The United States and the European Union stepped back from an escalating trade war this week with the unexpected announcement of a process to ease tensions and avoid further tariffs.

In an appearance in the White House Rose Garden, President Trump and European Commission President Jean-Claude Juncker say that had agreed to hold off on proposed car tariffs as well as to work to resolve their dispute on steel and aluminum tariffs, while pursuing a bilateral trade deal.

“While we are working on this, we will not go against the spirit of this agreement unless either party terminates the negotiation,” President Trump said.  “We also will resolve the steel and aluminum tariff issues, and we will resolve retaliatory tariffs.”

While Washington and Brussels pursue those aims, the EU will import more U.S. soybeans and liquefied natural gas.  “We are ready to invest in infrastructure, new terminals, which could welcome imports of liquefied natural gas from the United States and elsewhere but mainly from the United States, if the conditions were right and price is competitive,” European Commission President Juncker said.

The conciliatory statements from Trump and Juncker could temporarily ease fears of a further escalation of a transatlantic trade war but questions remain.  President Trump did not definitively agree to suspend steel and aluminum tariffs against E.U countries.  And on the same hand, Juncker did not agree to reduce tariffs on U.S. car imports.  Trump signaled that he would not impose new tariffs on European goods, such as cars. However, he did not take the option entirely off the table persevering leverage in case the talks falter.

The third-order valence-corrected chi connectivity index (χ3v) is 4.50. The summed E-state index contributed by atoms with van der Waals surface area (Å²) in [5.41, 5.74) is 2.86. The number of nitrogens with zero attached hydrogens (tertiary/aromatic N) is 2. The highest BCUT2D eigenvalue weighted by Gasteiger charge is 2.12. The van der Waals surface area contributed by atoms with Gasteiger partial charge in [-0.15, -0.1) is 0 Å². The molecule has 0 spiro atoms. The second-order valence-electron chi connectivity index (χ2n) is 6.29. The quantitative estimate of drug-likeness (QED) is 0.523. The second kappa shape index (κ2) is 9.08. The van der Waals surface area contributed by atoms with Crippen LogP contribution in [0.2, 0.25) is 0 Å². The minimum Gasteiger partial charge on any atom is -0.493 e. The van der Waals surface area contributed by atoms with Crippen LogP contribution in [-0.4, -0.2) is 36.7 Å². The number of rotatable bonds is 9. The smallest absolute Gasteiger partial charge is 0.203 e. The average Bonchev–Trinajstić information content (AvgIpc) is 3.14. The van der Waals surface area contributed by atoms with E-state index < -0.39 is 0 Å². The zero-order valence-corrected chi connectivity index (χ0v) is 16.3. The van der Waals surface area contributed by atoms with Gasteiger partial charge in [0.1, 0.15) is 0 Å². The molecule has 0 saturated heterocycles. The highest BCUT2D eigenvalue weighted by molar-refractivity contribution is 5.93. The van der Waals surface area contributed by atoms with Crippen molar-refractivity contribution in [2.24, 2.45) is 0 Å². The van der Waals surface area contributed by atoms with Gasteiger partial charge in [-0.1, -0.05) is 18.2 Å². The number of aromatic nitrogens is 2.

There was not a specific agreement on existing tariffs on automobiles, which had been Trump’s primary source of frustration with European leaders since last year.  Although Junker is an important figure in European politics any final deal must be seen as acceptable to a range of leaders of EU nations.

Trump has said that imposing tariffs on foreign cars could push Americans to buy more U.S. automobiles, helping U.S. workers. But critics think tariffs would drive up the costs of all cars and pass those inflated prices onto consumers.